You can't blame Ian W. Hill for capitalizing on the Brick Theater's unabashed Pretentious Festival to direct, design, and star in Ian W. Hill's Hamlet. But despite the self-advertising title, the text is still very much Will's, not Hill'slargely uncut, performed more or less the way you've seen it many times before. Hill's triple-duty work inevitably takes a toll on his own performance, which conveys intelligence through sardonic line readings, yet betrays a physical uneasiness and lack of classical training. The Brick's small stage seems cluttered with needless supernumeraries and clunky platforms (and all the lovely Michael Nyman music in the world cannot sufficiently "cover" the multiple blackouts needed to reconfigure those unwieldly slabs). Isolated directorial choices hint at fresh interpretationsthe ghost as an antiphony of choral voices, for instanceand the deadpan Bryan Enk turns Polonius into a wonderfully creepy schoolmaster. But the copying of Ingmar Bergman's violent revisionist ending (Elsinor stormed by a punk-rock Fortinbras) comes way out of left field in Hill's otherwise tame approach.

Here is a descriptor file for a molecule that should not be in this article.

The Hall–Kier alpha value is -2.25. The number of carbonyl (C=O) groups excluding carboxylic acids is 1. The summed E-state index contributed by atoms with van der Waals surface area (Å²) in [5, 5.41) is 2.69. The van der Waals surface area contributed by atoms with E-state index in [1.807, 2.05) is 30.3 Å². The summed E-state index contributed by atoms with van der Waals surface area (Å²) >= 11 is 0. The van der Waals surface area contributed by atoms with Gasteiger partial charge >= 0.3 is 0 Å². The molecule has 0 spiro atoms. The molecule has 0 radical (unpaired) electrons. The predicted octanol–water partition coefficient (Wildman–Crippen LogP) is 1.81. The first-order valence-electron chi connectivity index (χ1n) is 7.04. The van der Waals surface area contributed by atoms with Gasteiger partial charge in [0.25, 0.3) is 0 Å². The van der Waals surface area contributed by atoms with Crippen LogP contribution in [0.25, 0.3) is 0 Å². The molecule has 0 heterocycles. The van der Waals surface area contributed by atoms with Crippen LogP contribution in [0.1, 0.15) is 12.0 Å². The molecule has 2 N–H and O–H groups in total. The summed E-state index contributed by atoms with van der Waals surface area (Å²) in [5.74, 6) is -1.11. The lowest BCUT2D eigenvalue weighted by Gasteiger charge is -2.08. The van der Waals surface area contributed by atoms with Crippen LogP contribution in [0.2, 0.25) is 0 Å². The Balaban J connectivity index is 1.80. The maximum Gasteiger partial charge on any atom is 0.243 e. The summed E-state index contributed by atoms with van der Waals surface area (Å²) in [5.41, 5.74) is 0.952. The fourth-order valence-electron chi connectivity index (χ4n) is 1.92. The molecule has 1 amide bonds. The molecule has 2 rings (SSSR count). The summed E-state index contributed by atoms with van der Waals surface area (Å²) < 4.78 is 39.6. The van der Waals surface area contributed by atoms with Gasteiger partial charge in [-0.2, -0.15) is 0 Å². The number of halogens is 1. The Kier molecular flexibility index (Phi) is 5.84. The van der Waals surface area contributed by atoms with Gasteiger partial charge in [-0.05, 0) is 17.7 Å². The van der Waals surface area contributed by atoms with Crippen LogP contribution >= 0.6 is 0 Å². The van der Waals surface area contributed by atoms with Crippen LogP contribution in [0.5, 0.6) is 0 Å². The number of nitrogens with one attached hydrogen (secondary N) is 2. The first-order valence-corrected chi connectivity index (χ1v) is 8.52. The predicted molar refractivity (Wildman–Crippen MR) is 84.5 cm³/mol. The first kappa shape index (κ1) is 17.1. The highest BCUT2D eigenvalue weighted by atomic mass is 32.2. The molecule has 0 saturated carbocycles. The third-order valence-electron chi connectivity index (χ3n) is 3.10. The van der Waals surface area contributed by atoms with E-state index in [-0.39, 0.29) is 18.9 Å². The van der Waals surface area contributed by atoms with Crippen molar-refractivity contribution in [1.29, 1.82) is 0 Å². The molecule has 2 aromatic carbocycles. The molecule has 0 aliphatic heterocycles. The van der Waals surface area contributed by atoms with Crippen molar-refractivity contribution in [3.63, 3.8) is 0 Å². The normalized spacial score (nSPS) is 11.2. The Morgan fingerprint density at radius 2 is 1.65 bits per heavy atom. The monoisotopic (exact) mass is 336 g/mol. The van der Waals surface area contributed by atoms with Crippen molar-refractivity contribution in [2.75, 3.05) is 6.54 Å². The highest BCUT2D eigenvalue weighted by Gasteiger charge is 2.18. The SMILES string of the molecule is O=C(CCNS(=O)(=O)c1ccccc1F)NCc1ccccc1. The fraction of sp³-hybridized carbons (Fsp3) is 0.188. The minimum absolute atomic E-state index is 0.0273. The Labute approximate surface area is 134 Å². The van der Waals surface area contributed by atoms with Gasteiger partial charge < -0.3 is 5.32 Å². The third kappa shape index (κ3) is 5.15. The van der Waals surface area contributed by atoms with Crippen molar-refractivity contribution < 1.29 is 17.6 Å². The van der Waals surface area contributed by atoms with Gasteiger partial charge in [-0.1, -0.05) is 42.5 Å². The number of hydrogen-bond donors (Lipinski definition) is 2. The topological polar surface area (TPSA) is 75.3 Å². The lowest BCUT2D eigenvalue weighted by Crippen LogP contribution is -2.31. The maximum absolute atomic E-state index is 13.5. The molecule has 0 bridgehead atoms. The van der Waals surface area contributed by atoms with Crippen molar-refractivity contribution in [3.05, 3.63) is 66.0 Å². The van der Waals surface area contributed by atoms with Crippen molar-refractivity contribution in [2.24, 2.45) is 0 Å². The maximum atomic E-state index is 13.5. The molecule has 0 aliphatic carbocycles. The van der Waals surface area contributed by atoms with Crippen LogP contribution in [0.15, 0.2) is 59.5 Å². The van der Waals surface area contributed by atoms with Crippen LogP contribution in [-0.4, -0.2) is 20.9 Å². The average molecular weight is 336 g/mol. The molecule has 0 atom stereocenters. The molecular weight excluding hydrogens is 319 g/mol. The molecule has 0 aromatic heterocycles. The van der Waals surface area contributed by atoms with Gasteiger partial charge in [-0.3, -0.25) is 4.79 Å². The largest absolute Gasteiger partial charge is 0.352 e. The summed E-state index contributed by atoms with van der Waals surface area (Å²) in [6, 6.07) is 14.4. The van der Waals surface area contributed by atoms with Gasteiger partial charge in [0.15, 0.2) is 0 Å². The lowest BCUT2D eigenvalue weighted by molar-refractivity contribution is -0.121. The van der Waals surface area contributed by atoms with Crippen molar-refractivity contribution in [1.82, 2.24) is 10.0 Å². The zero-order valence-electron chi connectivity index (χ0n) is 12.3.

Hill stays true to the text, but might have fared better heeding Polonius's advice and to his own self been truer. Given such limited resources, a more radically personal Hamlet might have fared better, even if it risked being truly "pretentious."
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